As Stansfield points out, this Turkish-Kurd community carries some electoral weight. “This is not just about the relationship between Ankara and Kurdish capital Arbil,” he said. “It is about Turkey’s relations with its own Kurds, and finding a more constructive solution to the Kurdish issue in Turkey. That’s particularly important for Erdogan’s ruling AKP, as they get a lot of their votes from the south-eastern Anatolian region.”

But all this comes with the caveat that the Turkish political elite continues to fear Kurdish separatism. Until recently Turkey tried to isolate Iraqi Kurds, worried that their autonomy, enshrined in the Iraqi constitution, would stoke separatism among its own estimated 15 million Kurds.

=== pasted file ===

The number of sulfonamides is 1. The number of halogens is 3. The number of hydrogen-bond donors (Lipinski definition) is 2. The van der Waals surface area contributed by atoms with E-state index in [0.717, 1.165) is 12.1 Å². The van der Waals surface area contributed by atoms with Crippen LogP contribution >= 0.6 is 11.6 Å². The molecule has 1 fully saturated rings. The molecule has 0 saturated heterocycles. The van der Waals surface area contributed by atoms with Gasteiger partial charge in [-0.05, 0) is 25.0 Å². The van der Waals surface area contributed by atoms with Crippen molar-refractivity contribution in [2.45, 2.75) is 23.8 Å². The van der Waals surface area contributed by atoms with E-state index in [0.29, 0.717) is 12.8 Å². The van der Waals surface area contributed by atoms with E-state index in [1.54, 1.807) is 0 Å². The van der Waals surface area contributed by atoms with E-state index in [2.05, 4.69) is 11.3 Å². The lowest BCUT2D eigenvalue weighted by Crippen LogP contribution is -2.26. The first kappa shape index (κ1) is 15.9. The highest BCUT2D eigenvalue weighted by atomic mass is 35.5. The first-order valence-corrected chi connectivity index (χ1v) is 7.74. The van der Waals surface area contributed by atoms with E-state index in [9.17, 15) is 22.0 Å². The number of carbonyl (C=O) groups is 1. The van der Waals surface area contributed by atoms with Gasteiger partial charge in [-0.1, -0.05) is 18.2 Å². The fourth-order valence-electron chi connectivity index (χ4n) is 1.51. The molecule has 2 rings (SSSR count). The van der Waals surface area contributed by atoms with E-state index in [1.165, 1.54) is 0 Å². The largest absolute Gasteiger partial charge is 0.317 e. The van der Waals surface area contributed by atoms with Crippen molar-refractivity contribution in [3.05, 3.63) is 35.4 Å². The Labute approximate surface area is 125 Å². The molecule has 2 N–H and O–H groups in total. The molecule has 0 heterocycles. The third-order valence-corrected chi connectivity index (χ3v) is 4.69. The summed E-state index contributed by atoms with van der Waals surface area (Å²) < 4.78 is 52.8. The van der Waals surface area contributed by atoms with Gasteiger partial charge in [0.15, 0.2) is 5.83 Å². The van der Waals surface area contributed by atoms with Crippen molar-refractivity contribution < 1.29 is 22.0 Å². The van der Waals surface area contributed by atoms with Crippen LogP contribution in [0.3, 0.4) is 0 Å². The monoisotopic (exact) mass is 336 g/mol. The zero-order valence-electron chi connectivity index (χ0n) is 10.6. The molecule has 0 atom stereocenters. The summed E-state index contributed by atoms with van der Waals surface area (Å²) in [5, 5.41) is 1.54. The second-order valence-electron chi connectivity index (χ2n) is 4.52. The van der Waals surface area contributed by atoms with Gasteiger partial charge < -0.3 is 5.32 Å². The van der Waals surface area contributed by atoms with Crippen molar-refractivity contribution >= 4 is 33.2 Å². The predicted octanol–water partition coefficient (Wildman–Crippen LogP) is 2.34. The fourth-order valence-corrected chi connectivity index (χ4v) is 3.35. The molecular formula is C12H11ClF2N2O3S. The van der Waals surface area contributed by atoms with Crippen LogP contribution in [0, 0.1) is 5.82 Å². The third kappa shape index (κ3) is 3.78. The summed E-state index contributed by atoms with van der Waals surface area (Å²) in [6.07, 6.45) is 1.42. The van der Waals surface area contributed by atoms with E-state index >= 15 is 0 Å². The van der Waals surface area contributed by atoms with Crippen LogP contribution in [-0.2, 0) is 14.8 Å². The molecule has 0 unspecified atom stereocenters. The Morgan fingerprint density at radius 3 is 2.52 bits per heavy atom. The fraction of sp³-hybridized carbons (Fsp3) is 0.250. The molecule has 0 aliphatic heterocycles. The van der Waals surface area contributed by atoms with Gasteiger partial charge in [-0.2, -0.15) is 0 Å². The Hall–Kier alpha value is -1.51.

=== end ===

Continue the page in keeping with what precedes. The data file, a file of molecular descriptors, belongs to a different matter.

This point is not lost on Barzani, whose task in Ankara includes assuaging such fears. The Iraqi-Kurds’ economy is still fragile, and its dependence on Turkish trade is becoming even more essential.

Encouraging economies

From the Iraqi-Kurd point-of-view, this week’s high-level talks are underpinned by protecting these economic interests.

“Turkey is the lifeline for the Kurdish-dominated north of Iraq,” said Bank. “It also looks increasingly likely that the Kurds will lose their position as king-makers in Iraqi politics. This endangers their potential to control the Kirkuk oil fields in the future and makes them even more dependent on economic relations with Turkey.”

This political weakness at home is increasing the need to do business across the border, and is helping to bury some old hatchets.